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7 Tips To Keeping Your ‘Live’ Show Live

Published on August 31, 2012

I grew up on Hip Hop…Plain and simple. I was immersed into the culture at a young age. Now that I have hit the tender age of forty, I can say that I have seen numerous changes over the years, some good and some bad. The one thing that perplexes me the most is the gradual change in professionalism in the one thing that I treasured the most about the culture – the Hip Hop Concert.

Over the years, I have been involved in both secular and Christian Hip Hop (CHH) groups, but the lackadaisical attitude in regards to performing is present on both sides. Back in the day, artists truly entertained you with a couple of microphones and a turntable. Nowadays, some artists are sleepwalking through shows using backing tracks. How did this happen? Here are seven things that I think the average artist needs to be aware of before they hit the stage.

1. Practice, Practice…And Know Your Lyrics – I could be wrong, but it seems like a lot of artists do not feel the need to practice their set before they hit the stage. Practice truly does make perfect and if you don’t take the time to perfect your craft, how do you expect to get better? Run through your set a few times with the same energy you would use onstage. Not only does it help you remember your lyrics, but it helps you with your breathing so you don’t run out of breath onstage. There is nothing worse than an artist sounding like he/she is having an asthma attack after the first couple of songs of the set. By the way, rapping alongside your vocal track is not a good look. You wrote the song…You should remember your lyrics.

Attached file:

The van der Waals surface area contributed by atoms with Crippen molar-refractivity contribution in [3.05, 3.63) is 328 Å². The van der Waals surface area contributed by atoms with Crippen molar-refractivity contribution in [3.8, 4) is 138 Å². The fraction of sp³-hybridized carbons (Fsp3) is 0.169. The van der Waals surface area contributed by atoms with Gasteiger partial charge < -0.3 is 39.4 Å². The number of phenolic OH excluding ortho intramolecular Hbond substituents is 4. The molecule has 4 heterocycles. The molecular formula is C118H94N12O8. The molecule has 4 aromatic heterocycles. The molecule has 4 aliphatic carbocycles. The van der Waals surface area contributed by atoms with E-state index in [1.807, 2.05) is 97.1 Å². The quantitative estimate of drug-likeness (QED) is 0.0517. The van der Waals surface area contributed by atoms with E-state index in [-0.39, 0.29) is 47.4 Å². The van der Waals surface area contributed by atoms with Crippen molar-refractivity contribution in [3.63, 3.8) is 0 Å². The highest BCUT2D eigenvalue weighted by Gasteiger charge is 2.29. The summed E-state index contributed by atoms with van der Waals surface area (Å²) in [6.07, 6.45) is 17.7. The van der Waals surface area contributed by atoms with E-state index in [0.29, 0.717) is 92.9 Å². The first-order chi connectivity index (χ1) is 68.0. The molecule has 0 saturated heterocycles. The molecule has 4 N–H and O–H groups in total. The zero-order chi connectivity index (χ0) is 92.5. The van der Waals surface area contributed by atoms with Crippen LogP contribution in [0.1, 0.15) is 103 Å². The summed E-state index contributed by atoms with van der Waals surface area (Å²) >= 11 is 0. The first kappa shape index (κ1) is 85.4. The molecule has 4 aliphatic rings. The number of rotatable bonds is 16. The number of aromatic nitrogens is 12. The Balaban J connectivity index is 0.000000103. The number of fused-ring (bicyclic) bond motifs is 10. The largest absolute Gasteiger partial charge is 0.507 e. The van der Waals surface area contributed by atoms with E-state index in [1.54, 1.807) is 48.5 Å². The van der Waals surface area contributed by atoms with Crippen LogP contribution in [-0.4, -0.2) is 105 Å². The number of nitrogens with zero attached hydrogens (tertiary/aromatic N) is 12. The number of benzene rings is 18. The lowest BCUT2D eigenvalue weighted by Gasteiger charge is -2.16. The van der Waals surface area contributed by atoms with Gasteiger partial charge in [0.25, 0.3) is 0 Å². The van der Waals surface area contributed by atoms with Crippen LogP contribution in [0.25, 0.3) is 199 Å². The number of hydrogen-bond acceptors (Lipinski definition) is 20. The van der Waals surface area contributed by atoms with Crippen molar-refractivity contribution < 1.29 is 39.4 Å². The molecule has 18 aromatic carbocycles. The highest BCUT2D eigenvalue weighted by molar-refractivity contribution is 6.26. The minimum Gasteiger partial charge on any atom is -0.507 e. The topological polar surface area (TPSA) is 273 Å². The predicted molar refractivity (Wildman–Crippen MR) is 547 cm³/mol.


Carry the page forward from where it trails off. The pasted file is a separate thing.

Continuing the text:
2. Don’t Put Your Set in The Sound Man’s Hands – I know how frustrating it can be dealing with sound men. They mean well, but sometimes the people that some venues and churches designate as the “sound man” has absolutely no training or, if they do, they do not know how to do sound for Hip Hop. When I was a member of a CHH group, I can recall plenty of times when we had to do our own sound because the sound man had absolutely no clue.

With that being said, it puzzles me when I see artists onstage, in the middle of their set, literally yell instructions to the sound man on which tracks to go to. I can’t even begin to tell you how unprofessional this looks, plus it totally throws off the vibe of your set if the sound man is surfing through your tracks and you keep saying, “That’s not it…No, that’s not it…” What does the sound man have to gain by making sure your set goes as planned? Not a thing. So why put your set in his hands?

Unless you have a DJ onstage who can control the order of tracks that are played, the best thing for you to do is to create a CD, use a laptop, iPod, or whatever device you may have and place your whole set on it, planned out exactly as you are going to perform it. You want it set up so that all the sound man has to do is either hit PLAY or PAUSE.

3. Engage the Audience – There is nothing worse than going to a concert and the artist is just walking around the stage rattling off his lyrics for thirty or so minutes and that’s it. If the audience wants to hear your songs, they can download it. When they pay money to see you in concert, they want more than that. There is a synergy between artist and audience that has to occur to truly make a concert experience memorable.

Hip Hop concerts, in particular, have been driven by audience participation since the golden days of the block parties in New York. Each artist has to figure out ways to keep the audience involved in what is happening onstage, whether that is through the traditional call-and-response method, the use of dancers, mimes, pyrotechnics…Whatever it takes. Your job is to take your audience on a ride that will impact them well after the concert is done.

4. Mob Mentality – I’m not sure where this phenomenon came from and I see it more in secular Hip Hop than CHH, but it does happen occasionally at CHH concerts. Look, I know you got love for your boys in your clique, but if they are not rapping in the song and not integral to your stage show, they should not be on the stage yelling into a microphone. There are just way too many people onstage at your average Hip Hop concert. Sometimes it’s like playing Where’s Waldo as you attempt to find the actual artist among the throng of people onstage. It’s not entertaining and it does not look good.